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Why do Wyoming workers not have Juneteenth off?

Six Black adults pose for a black and white picture dressed in fancy clothing at a Juneteenth celebration in 1900 in Austin, Texas.
Austin History Center
An Emancipation Day celebration on June 19, 1900 held in Austin, Texas.

Today, people across the country are celebrating Juneteenth, a holiday recognizing the emancipation of enslaved people in the United States.

Pres. Joe Biden made it a federal holiday back in 2021 after the Black Lives Matter movement took hold, but about a third of states still don’t recognize it as a paid day off, including the Equality State.

In Wyoming, Juneteenth has been recognized since 2003 on the third Saturday of the month, while the federal holiday is on June 19. That’s the day in 1865 that the news of emancipation reached enslaved people in Texas. Now, many people see it as a celebration and remembrance of Black joy.

A group of Wyoming lawmakers, including Rep. Landon Brown (R-Cheyenne), said they want to see the day align with the rest of the country.

Brown said this would cost the state around $8 million a day, but that it’s worth it.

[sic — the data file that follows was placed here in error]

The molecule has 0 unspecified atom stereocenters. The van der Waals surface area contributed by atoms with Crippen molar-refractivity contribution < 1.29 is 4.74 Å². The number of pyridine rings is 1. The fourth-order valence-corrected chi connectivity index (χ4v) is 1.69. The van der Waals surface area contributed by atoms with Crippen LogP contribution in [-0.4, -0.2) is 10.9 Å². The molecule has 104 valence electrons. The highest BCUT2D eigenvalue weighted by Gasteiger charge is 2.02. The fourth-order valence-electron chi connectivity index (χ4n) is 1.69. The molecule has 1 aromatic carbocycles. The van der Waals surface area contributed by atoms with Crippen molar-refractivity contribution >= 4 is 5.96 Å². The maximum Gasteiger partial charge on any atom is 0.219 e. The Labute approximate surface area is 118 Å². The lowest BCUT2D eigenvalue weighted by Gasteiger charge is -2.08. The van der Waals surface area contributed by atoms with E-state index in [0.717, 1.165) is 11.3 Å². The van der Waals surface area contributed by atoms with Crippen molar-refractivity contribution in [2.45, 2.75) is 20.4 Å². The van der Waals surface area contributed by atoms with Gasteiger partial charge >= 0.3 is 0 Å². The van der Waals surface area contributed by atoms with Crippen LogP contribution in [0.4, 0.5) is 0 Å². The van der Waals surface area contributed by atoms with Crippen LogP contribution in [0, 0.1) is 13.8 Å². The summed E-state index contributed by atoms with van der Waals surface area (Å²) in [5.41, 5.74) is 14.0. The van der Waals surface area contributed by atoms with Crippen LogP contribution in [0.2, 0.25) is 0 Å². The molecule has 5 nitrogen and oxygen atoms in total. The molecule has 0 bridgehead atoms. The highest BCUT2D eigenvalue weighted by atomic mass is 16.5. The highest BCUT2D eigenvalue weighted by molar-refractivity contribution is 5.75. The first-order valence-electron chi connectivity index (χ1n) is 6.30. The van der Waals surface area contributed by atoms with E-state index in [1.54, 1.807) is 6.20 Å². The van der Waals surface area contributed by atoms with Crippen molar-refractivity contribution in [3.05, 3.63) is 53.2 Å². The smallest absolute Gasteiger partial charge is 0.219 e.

“I do believe that it’s the right thing to do when we have it recognized by all other entities, federal, city and county here even in just Cheyenne,” Brown said.

Brown introduced a bill in 2023 that would have designated June 19 a legal holiday for state employees, just like Independence Day or Martin Luther King Jr. Day. If the day falls on the weekend, state workers would have gotten the following Monday off.

Rep. Mike Yin (D-Jackson), who co-sponsored the bill, said Republican leadership didn’t bring it forward in last year’s packed session, but said he’s hopeful the legislation could gain bipartisan support in the future.

“I think the fact that it was brought by a Republican with Democratic support highlights that it is a bipartisan issue just to recognize our history, like it's a matter of education of the history of the United States,” Yin said.

Brown said he plans to reintroduce the legislation in 2025 and see where it goes.

Wyoming and Montana, which have some of the smallest Black populations in the country, are the only states in the Mountain West to not recognize Juneteenth as a paid day off.

Entrance fees for Grand Teton National Park and Yellowstone National Park were waived for the holiday.

Hanna is the Mountain West News Bureau reporter based in Teton County.

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